“This year, the idea was to try to work on uniting people who’ve been divided, whether it’s on the social level or the political level,” Muyembe says. “This has much relevance in the DRC, for the divisions that exist between those people who are pro and anti-regime, between the old and young, between men and women and those of different tribes.”

The DRC is also right now in the middle of one of the worst Ebola outbreaks in its history, exacerbated by the ongoing unrest, making it impossible to transport adequate medical care to those in need. “This crisis is different this time around because it’s happening in a part of the country which has been severely affected by the war — the Kivu province in the east of the country,” Muyembe says. “Because of the war, there is a mass migration of the population there whenever there is an attack, which could turn into a major Ebola crisis as there’s a lot of people moving around.”

Next year will be a busy one for Habari in continuing to cover all of these issues. Going forward, the organisation’s biggest challenge, Muyembe says, is ensuring the project has a future as Habari’s partnership with RNW Media, a Dutch organisation that helps young people make social change, along with the essential funding from this relationship, ends in 2020.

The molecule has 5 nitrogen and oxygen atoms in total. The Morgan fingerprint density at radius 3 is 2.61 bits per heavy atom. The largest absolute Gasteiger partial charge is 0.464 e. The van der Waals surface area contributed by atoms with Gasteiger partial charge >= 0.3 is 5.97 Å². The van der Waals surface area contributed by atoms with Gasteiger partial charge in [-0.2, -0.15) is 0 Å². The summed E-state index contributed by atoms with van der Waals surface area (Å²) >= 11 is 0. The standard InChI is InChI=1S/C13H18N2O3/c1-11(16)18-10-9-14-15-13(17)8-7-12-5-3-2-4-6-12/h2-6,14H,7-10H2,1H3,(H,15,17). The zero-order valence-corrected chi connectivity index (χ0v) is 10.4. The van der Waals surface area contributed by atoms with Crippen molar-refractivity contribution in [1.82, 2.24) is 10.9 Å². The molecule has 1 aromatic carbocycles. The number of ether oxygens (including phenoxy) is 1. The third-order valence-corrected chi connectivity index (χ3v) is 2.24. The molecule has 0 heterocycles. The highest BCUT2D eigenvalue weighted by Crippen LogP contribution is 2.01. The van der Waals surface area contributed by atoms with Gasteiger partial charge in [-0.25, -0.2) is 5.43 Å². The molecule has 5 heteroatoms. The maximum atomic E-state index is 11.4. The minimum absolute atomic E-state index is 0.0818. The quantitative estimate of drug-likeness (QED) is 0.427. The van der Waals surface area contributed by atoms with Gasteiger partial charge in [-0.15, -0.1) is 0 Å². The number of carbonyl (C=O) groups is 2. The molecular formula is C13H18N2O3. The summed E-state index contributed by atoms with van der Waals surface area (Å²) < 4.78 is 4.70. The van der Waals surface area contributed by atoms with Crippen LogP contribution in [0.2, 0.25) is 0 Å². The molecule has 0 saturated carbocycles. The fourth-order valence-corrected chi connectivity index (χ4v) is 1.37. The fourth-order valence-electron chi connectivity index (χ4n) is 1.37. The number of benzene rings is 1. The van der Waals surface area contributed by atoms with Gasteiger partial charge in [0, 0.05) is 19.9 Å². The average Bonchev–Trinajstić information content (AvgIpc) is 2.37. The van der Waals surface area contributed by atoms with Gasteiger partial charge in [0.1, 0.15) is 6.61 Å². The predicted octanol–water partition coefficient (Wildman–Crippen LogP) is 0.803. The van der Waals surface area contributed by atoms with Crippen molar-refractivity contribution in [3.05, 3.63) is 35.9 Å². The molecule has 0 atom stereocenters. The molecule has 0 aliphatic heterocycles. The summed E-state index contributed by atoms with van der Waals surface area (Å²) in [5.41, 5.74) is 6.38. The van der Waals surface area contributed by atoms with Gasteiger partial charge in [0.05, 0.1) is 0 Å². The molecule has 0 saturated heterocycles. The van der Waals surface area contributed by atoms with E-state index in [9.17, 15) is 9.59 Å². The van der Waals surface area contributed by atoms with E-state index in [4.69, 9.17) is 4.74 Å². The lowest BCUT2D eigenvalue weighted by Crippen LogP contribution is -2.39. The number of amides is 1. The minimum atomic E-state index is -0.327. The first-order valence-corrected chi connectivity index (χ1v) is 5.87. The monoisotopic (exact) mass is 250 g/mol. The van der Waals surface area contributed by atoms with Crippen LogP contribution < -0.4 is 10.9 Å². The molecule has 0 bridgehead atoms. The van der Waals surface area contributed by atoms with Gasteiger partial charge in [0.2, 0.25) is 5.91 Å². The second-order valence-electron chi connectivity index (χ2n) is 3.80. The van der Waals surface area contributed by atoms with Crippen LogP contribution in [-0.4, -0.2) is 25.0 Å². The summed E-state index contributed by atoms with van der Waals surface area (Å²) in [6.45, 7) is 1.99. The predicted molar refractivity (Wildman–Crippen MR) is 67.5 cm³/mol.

However, becoming an Index on Censorship Fellow offers much hope, Muyembe says. “The award has increased how well-known the project is, and how serious it appears. If we now go to meet someone in Kinshasa to talk about the project, or go to an embassy to try to organise something, we are better received.” 

For Habari, the training provided by Index, such as the virtual sessions on reporting on elections, has also been invaluable, Muyembe adds. The next training session, by Protection International in January, will focus on developing security and protection management strategies.